When the church gathers, it’s assumed that the majority of those gathered will be…well…the church: redeemed saints who worship Jesus, encourage one another, and look to the cross.
But even if saints are the majority, there’s another assumption we can easily make: in your crowd, nestled among the believers, are people who don’t yet adhere to the claims of Jesus. They don’t believe the gospel. They are outsiders on the inside, and if we’re not careful, we can cruelly reinforce their feeling that “I don’t belong here.”
I don’t think we avoid that feeling by watering down our worship services. We can sing robustly, preach theologically, and celebrate joyfully. But we can serve the outsiders by (a) acknowledging their “outsiderness” and (b) giving them a gracious out.
Anytime a portion of the service has the potential to make an outsider feel like an outsider, it’s best to own it. We can acknowledge their presence, anticipate their discomfort, and let them off the hook. We can do that…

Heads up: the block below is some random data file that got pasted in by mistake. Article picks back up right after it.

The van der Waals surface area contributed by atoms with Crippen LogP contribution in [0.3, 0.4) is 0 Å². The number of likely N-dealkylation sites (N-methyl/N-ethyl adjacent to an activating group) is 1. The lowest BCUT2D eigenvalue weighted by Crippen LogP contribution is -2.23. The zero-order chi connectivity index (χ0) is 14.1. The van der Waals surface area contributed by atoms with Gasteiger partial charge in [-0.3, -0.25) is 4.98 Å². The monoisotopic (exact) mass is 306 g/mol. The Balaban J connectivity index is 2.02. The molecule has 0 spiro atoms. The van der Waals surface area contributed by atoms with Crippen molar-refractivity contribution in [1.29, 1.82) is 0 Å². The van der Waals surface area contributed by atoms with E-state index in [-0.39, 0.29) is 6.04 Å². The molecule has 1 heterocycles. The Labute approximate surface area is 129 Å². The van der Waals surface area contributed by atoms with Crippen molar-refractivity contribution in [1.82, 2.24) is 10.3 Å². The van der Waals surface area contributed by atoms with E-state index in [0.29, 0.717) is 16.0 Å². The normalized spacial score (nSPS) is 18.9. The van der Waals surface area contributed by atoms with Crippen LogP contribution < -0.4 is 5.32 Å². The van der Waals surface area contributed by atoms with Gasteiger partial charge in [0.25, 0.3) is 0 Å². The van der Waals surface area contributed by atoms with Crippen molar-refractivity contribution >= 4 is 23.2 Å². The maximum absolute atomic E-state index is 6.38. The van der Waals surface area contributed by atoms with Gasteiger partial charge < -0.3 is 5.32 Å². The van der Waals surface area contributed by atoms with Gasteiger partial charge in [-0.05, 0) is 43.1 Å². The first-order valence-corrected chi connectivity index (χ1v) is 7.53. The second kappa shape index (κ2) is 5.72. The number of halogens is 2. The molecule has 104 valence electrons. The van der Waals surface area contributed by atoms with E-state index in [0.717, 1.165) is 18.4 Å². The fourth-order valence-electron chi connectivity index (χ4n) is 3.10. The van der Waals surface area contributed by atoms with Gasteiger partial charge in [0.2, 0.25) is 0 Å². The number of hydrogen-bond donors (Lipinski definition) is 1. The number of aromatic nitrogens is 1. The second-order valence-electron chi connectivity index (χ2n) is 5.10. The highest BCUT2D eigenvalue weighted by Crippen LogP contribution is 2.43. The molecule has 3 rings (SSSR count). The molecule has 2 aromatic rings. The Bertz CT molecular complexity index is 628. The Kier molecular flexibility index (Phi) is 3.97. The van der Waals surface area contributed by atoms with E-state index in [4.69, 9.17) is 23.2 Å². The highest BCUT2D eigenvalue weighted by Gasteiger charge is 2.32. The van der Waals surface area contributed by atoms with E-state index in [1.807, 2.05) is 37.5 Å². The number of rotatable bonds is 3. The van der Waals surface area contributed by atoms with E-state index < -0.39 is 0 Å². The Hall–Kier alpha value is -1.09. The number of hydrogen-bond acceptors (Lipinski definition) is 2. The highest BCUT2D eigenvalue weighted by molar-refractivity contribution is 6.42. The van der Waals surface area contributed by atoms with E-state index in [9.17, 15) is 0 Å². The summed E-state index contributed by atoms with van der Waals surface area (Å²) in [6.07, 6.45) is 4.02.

…in corporate prayer: “We’re going to take a moment now to pray with one another for the needs just mentioned. If you’re not a Christ follower and you don’t feel comfortable praying with others, that’s fine. Simply drop your head, no one will ask you to pray with them.”
…in communion: “There are many, many doors that are open to you here at the church. But scripture is clear that this is a door that only believers should walk through. If you’re not a follower of Jesus, we respectfully ask that you let the tray pass by you. Instead, use this time to reflect on what Jesus did for you on the cross.”
…in the offering: “If you are a guest with us, we do not want you to feel compelled to give, we’re just glad that you are here. This is a time when the people of this church give joyously to the mission of God.”
…in the sermon: “You may be skeptical of whether or not the Bible can be trusted. That’s okay…this is a safe place where you can ask tough questions. But just for the next few minutes, would you consider the claims of scripture, and how they could change your life?”
What are the elements of your service where outsiders feel like even more of an outsider? How can you help them get a peek inside? How can you give ’em an out?